FIG. 35(A) is a front view of a jig member having a cylindrical concave cut surface.

FIG. 35(B) is a sectional view of the essential part of the jig member in FIG. 35(A).

FIG. 36(A) is a front view of a jig member having a groove-like cut surface.

FIG. 36(B) is a sectional view of the essential part of the jig member in FIG. 36(A).

FIG. 37(A) is a front view of a jig member having a flat cut surface on both side of the jig member.

FIG. 37(B) is a sectional view of the essential part of the jig member in FIG. 37(A).

FIG. 38(A) is a front view of a jig member having a cylindrical convex cut surface on both side of the jig member.

FIG. 38(B) is a sectional view of the essential part of the jig member in FIG. 38(A).

FIG. 39 is a front view of a jig member having an inclined surface in a stepped portion.

FIG. 40 is a schematic view of the seal and the shaft, showing a method for returning the curled lip into the initial state with a jig member having a circumferential groove.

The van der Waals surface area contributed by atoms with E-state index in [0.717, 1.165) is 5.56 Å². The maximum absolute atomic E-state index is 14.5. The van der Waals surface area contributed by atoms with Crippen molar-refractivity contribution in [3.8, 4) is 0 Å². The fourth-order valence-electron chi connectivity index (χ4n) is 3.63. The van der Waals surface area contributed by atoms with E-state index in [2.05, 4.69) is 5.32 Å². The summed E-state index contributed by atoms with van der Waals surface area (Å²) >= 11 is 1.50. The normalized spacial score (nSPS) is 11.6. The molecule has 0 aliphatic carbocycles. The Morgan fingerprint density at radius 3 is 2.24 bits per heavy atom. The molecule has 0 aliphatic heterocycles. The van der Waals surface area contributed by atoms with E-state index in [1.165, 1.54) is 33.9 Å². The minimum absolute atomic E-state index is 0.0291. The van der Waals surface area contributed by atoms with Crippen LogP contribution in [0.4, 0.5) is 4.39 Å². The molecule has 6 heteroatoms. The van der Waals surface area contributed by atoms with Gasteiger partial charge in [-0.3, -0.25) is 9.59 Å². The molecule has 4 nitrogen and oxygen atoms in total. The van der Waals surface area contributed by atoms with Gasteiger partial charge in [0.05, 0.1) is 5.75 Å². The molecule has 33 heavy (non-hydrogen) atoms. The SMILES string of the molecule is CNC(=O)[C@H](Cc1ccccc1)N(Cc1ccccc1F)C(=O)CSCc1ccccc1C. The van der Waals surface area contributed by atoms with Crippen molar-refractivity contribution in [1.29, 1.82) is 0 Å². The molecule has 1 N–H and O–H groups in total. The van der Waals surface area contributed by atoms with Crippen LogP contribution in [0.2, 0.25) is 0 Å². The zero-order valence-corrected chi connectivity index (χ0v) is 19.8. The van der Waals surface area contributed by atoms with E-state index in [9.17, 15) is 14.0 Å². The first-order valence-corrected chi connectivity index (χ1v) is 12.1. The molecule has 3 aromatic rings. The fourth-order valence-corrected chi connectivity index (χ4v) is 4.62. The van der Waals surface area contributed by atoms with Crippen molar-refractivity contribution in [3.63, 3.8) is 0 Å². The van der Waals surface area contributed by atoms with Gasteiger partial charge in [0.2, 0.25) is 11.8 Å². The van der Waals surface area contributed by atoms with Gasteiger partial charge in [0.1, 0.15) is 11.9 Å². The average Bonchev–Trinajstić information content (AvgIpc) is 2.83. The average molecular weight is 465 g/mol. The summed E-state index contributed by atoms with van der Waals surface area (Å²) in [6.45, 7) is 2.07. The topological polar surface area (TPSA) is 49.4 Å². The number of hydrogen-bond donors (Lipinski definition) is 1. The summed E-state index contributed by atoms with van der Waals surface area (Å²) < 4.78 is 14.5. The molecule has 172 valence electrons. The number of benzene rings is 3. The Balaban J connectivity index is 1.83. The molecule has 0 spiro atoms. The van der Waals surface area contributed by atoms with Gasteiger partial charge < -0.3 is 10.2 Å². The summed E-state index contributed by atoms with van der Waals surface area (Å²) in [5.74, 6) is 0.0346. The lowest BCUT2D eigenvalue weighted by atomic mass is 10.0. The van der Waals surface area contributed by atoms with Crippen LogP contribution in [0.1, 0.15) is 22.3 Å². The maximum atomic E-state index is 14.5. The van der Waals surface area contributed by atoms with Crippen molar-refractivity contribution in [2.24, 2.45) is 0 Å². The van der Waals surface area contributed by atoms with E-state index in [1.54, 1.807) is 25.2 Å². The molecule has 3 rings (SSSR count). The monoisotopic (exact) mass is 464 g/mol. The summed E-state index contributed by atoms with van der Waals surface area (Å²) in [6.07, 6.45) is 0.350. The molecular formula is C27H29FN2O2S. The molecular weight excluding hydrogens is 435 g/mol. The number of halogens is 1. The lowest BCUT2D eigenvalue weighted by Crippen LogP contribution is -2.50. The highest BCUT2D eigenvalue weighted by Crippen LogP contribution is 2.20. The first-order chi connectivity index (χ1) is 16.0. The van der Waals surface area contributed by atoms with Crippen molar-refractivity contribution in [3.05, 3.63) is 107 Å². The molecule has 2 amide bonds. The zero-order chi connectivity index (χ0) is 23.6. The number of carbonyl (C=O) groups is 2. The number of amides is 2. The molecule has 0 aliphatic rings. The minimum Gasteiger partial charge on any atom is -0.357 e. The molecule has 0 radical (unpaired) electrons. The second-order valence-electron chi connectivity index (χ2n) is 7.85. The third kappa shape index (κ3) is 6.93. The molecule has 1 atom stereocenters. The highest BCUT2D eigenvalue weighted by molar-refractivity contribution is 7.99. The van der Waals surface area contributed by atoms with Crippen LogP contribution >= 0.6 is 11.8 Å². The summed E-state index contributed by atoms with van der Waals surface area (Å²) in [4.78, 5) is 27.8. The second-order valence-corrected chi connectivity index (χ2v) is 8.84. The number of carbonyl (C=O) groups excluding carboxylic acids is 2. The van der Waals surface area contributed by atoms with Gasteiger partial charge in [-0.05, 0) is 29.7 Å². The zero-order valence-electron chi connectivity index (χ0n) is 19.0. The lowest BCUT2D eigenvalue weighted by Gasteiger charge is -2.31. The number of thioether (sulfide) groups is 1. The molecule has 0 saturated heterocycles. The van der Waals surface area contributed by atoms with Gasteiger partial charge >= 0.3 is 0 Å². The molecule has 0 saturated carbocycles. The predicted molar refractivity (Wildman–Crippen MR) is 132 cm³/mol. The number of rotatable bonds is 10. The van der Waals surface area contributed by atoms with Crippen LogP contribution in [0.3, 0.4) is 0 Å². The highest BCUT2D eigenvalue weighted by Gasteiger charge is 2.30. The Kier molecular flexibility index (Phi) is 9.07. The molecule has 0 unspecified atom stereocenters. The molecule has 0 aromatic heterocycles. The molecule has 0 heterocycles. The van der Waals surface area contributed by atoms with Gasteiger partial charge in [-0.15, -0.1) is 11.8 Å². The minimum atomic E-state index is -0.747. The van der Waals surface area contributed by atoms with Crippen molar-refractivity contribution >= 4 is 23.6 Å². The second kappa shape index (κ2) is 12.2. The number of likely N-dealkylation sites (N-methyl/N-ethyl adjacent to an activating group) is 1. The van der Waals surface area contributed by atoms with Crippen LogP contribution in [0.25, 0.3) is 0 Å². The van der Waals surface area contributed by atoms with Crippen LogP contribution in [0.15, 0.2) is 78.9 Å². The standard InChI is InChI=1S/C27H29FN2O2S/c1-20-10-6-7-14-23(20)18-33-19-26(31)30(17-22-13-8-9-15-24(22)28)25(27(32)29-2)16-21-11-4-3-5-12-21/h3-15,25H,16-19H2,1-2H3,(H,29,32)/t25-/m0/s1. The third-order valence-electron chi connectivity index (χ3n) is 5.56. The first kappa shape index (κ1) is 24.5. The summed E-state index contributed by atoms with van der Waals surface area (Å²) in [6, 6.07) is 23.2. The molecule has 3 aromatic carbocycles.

DETAILED DESCRIPTION OF THE EMBODIMENT

An embodiment of the present invention will be hereinafter described with reference to the accompanying drawings.

FIG. 1 is a schematic perspective view of an apparatus for sliding a seal. In FIG. 1, reference character 10 designates a seal with a lip, which is held by a holding member 11. The holding member 11 is held by a chuck hand 12, and the seal 10 is held indirectly by the chuck hand 12. Naturally, the seal 10 may also be held directly by the chuck hand 12 without the holding member 11 therebetween.

The chuck hand 12 is attached to a robot 13 and can make a forward-and-backward motion in the directions of X, Y, and Z shown in FIG. 1. The robot 13 comprises a first member 13A disposed in the X-direction, a second member 13B disposed in the Y-direction, and a third member 13C disposed in the Z-direction. Each of the second member 13B, the third member 13C, and the chuck hand 12 makes a forward-and-backward notion in the X-direction along the first member 13A, in the Y-direction along the second member 13B, and in the Z-direction along the third member 13C, respectively. Herein, according to this embodiment, the robot having three axes is shown as an example, however, a robot having an axis or two axes may also be used. Further, instead of the type of perpendicular lines, a robot in a scalar type or polar-coordinate type may also be used.